Mrs Sonnex’s GP, Dr Imran Ali, said she had seen him in May 2017 for heartburn and had been on prescription medication until July of that month, with the only other relevant issue being a case of Diarrhoea ten years before her death.
He said: “She was fit and well.”
The pathologist who carried out the post-mortem examination in Egypt could not ascertain the direct cause of death but denied it was criminally suspicious.
He also ruled out any food poisoning as a possible cause of death, instead suggesting a “severe condition of the heart and lungs.”
He said: “It’s evident her health condition was unconnected to external factors.”
William Harvey Hospital pathologist Dr Kareem Aboualpha carried out a second post-mortem exam but conceded this was “not really helpful” as the fact one had already been conducted on her meant he did not have Mrs Sonnex’s entire body to examine.
While he could not say with any certainty, he believed her death was caused by gastroenteritis, feeling that the doctors’ treatment was appropriate.
He added it was possible an unknown underlying medical condition may have been the reason Mrs Sonnex was affected more severely than her husband.
He stated he could not state with certainty what caused the gastroenteritis but food poisoning was one possibility, with others being a norovirus or inhalation of an aerosol, and Mrs Sonnex or Mr Eversfield may have contracted it first then passed it on to their spouse.
During the initial autopsy, a tear was found on her heart, and it was heard if this tear happened before her death it would have soon killed her, though it may have been caused during resuscitation or during the autopsy.
The hotel’s general manager stated food poisoning would be impossible as none of the hotel’s 540 other guests reported experiencing this, something which Mr Eversfield challenged during the inquest, sating others had reported symptoms.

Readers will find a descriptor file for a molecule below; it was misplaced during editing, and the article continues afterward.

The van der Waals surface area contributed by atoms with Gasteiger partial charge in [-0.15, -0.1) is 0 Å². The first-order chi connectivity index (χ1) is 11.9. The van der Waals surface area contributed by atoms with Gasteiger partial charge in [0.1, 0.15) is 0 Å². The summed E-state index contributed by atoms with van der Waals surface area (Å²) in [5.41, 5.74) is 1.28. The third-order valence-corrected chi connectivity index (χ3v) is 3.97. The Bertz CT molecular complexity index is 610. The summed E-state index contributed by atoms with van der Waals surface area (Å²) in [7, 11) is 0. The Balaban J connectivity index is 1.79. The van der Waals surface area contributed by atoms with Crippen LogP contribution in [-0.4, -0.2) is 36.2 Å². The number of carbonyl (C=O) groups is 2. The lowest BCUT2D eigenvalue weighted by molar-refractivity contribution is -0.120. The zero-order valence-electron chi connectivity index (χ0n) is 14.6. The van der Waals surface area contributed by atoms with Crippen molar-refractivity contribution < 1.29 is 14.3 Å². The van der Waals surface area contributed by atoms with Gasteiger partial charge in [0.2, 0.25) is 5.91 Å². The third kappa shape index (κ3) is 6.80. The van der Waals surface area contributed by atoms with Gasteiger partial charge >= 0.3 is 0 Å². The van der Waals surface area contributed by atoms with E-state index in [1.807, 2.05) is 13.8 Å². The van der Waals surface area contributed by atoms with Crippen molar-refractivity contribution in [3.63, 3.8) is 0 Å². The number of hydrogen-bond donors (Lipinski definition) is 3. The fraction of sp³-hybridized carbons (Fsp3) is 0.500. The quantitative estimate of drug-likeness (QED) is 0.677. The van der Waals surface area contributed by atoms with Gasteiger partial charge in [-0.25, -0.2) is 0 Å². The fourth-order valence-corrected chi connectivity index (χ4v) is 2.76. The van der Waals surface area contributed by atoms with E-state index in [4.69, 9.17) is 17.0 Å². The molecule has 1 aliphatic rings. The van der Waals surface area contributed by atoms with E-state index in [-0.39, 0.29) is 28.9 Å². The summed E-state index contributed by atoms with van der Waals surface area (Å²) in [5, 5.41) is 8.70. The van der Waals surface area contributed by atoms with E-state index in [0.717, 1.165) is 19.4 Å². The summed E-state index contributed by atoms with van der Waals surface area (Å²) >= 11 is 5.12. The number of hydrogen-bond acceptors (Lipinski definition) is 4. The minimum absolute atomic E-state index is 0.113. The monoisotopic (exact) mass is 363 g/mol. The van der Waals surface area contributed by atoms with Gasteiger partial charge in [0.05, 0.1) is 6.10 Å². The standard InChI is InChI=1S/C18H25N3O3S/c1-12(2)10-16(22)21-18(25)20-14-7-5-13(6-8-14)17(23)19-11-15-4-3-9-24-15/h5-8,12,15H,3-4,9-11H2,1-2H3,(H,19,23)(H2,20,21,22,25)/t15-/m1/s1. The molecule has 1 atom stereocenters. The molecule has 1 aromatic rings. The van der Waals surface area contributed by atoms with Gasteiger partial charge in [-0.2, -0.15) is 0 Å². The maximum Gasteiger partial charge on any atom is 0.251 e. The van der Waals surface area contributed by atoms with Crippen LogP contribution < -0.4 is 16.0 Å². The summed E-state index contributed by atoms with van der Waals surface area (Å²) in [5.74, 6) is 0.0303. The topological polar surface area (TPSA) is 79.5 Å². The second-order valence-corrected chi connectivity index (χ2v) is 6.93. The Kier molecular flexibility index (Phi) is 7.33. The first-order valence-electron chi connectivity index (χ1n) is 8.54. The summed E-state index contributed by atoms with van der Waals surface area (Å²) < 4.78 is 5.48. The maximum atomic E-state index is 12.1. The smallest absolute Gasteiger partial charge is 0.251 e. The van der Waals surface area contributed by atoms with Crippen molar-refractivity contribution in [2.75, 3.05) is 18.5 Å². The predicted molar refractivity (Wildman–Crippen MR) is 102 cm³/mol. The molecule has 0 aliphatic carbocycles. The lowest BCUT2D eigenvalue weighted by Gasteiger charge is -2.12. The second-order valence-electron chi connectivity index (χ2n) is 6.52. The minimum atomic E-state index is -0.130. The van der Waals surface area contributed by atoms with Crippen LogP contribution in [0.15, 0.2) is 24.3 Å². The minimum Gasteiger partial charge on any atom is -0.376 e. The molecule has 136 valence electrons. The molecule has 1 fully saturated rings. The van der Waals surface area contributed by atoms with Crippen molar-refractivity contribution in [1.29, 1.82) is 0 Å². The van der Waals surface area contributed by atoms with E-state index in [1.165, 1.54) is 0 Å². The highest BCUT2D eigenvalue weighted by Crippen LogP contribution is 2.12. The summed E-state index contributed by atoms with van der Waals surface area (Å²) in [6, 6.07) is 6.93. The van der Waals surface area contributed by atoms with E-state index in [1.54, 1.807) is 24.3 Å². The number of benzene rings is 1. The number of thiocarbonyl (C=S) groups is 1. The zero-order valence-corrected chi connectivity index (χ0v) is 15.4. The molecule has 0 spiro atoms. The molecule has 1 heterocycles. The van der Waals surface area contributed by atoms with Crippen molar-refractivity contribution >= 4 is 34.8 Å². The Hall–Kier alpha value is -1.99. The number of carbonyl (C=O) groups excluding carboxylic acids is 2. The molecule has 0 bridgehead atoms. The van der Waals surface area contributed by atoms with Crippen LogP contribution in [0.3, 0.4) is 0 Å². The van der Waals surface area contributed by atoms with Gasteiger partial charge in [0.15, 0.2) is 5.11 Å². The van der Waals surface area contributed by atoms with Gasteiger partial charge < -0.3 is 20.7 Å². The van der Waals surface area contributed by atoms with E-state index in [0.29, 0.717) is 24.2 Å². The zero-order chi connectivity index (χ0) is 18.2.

The hotel doctor told officers he found food poisoning unlikely as no other guests had complained of it and Mrs Sonnex did not show symptoms of it, which he said included raised body temperature, vomiting and diarrhoea, while examining her.
Mr Eversfield mentioned in the inquest that the pair had noticed two hotel rooms close to theirs had been taped up during their stay, but had not included this detail in his statements given in Egypt, which were given while in a shocked and weary state.
He added that there was a “smell of cleaning fluid” from the entryway to the area.
An advocate for Thomas Cook stated that the taped rooms had been undergoing “general refurbishment”, and that emulsion gloss, varnish and cleaning products would have been used inside.
Nicola Dowsett, a fellow guest staying at the hotel at the same time as the couple, said neither she, nor anyone else there she knew of there showed symptoms of food poisoning.
She said the food and hygiene at the were of a generally good standard, though a waiter had gone around swatting flies in the restaurant with an electrified “tennis racket”-like item.
She had seen staff taking mattresses out of rooms but when her husband asked the reason for this, they explained it was because they were being replace by double mattresses
She added that throughout her visit, a group of men in white coats who did not appear to be part of the hotel regularly inspected a swimming pool grate, and after the pool had closed one evening, had poured white powder into it.
It was not stated what this powder may have been.
The inquest concludes today.